Head for the Flats: East Bay Home Buyers Want To Walk
Head for the Flats: East Bay Home Buyers Want To Walk
Remember when homes in the Berkeley and Oakland hills commanded premium prices and multiple offers because of their quiet suburban appeal and spectacular Bay and City views? Well, a new era of buyers have been flipping that East Bay home sales trend on its head. Now the flats are where it’s at, in part, because they are so walkable.
Hot neighborhoods include Bushrod, Temescal and Rockridge – all easy walks to BART stations, bus stops, schools and booming commercial districts with farm-to-table dining, bookstores, craft brew pubs, funky and upscale shops, gourmet markets and children’s stores.
Abio Realtor Elisabeth Watson says when she moved to the Berkeley Hills 12 years ago, the flats didn’t register as desirable unless they were very close to BART. Now she’s strategizing with hopeful homebuyers faced with a highly competitive market in the flatlands of western Berkeley and Oakland.
“In a market that is already facing limited supply, different buyer demographics want the same things,” Elisabeth says. “Younger people moving from The City want a more urban feel and amenities without the parking headaches. Retired baby boomers don’t want to drive and have time to enjoy urban amenities. Easy access to the arts and theater in downtown Berkeley is a big draw.”
Nationally, more than half of millennials and 46 percent of boomers prefer walkable communities, according to a survey by the American Planning Association.
We’re not saying homes in the hills aren’t attracting buyers or multiple offers. But it used to be unheard of for properties in the flats to be the center of bidding wars or draw over $1 million.
Elisabeth recently represented a buyer interested in an updated Victorian at 1815 7th St. in the Berkeley flats that was listed for $1,195,000. It sold for $1,675,000. The property's Walk Score? 91 – a walker’s paradise, close to parks, 4th Street shops and Transbay and local bus routes.
In another case, Elisabeth represented the sellers of a condo at 1730 Highland Place, which she put on the market for $595,000 last summer. It quickly sold for $850,000 and broke records for price-per-square foot. It was only 990 square feet! But it had an impressive Walk Score of 77 for being located two blocks from UC Berkeley and the Euclid shops, minutes to downtown, “Gourmet Ghetto” along Shattuck Avenue and the Rose Garden.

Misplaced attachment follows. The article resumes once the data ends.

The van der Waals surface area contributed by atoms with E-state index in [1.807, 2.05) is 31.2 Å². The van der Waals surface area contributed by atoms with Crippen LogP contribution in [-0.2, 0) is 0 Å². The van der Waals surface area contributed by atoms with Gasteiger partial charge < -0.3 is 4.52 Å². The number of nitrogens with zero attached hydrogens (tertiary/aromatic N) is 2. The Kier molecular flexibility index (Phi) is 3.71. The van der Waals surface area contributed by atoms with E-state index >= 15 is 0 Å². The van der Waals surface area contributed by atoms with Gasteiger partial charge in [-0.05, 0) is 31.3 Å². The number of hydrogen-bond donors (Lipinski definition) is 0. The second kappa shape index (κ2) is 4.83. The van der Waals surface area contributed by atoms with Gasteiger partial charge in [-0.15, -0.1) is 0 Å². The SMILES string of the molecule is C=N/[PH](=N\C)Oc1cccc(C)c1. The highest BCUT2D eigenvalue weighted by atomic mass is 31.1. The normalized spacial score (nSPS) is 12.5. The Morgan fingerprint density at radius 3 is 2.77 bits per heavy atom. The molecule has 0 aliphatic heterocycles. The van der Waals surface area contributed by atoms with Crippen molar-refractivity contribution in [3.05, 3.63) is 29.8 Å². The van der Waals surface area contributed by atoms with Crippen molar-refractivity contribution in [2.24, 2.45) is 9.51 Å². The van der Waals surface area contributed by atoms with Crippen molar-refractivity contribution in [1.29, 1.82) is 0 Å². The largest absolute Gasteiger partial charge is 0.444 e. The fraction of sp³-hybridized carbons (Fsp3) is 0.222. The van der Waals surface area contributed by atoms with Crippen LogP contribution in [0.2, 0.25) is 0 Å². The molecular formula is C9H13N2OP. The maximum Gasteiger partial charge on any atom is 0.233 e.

Where else is it hot to be flat?
Bushrod: This north Oakland neighborhood was named the country’s hottest housing market by Redfin in January because of peak buyer interest. Bushrod’s charm includes its namesake park and easy access to Ashby and MacArthur BART stations.
Northbrae: North Berkeley’s most BARTable neighborhood sits between Berkeley’s famous “Gourmet Ghetto” and the Solano Avenue shops. But with Monterey Market and Gioa Pizza, residents don’t even have to go that far.
Temescal: One of Oakland’s oldest neighborhoods, Temescal is centered on Telegraph Avenue. Oakland’s vibrant neighborhood draws hipsters and young families to its inspiring restaurants, nearby shops, cafes and popular Farmers' Market.
Rockridge: Walk to BART, trendy restaurants and retail. The area’s popularity isn’t new, but has reached new heights. In April, the San Francisco Chronicle reported that “Rockridge Dump Receives 19 Offers, Sells for Quarter-Million Over Asking.”
San Pablo Park: This changing part of southwest Berkeley is attracting more families, artists and musicians. The amenities include Berkeley Bowl and dynamic restaurants on San Pablo Avenue. The playing fields, playground, tennis courts and community center draw neighbors to the park for all kinds of activities. And, of course, there’s Eugene Tssui’s Fish House, described by Berkeleyside as the “least-expected and probably the most-photographed architectural design in Berkeley.”
El Cerrito: More families are considering this part of Contra Costa County for the conveniences, including El Cerrito shopping plaza, a BART station, the Ohlone Greenway, restaurants and a revitalized portion of San Pablo Avenue.
Westbrae: The Berkeley neighborhood has easy access to Gilman Street for shopping and dining (the highly acclaimed Lalime’s and Westbrae Biergarten are here). It’s home to strollers and coffee seekers in the mornings and craft beer aficionados in the afternoons. Westbrae also boasts a beautiful community garden and the Ohlone Greenway.
If you live in the flats and are considering selling, now is the obviously time for East Bay home sales. Redfin studied how much walkability is worth when buying or selling a home and found that one Walk Score point can increase the price of a home by an average of $3,250 or 0.9 percent.
That holds true elsewhere in East Bay home sales, even though walkability is harder to come by on the other side of the Caldecott Tunnel. Expect to sell at a higher price per square foot in foot-friendly neighborhoods in Lafayette (the Trail area and parts of Happy Valley), Walnut Creek (Saranap and Parkmead) and Danville (Westside).
If you want to buy, Elisabeth advises prospective homebuyers to adjust their budgets to accommodate overbidding. “I have a client who wants to spend around $1.3 million, so we are looking in the $900,000 to $1.1 million range.”
“It can seem daunting but definitely do not give up,” Elisabeth adds. “The Flats neighborhoods are a wonderful place to live.”
Live in the flats and want to know what your home is worth? Contact us. Abio agents love to talk about market trends! We’re pretty geeky that way. Abio Properties at 888-400-ABIO (2246) or email@example.com.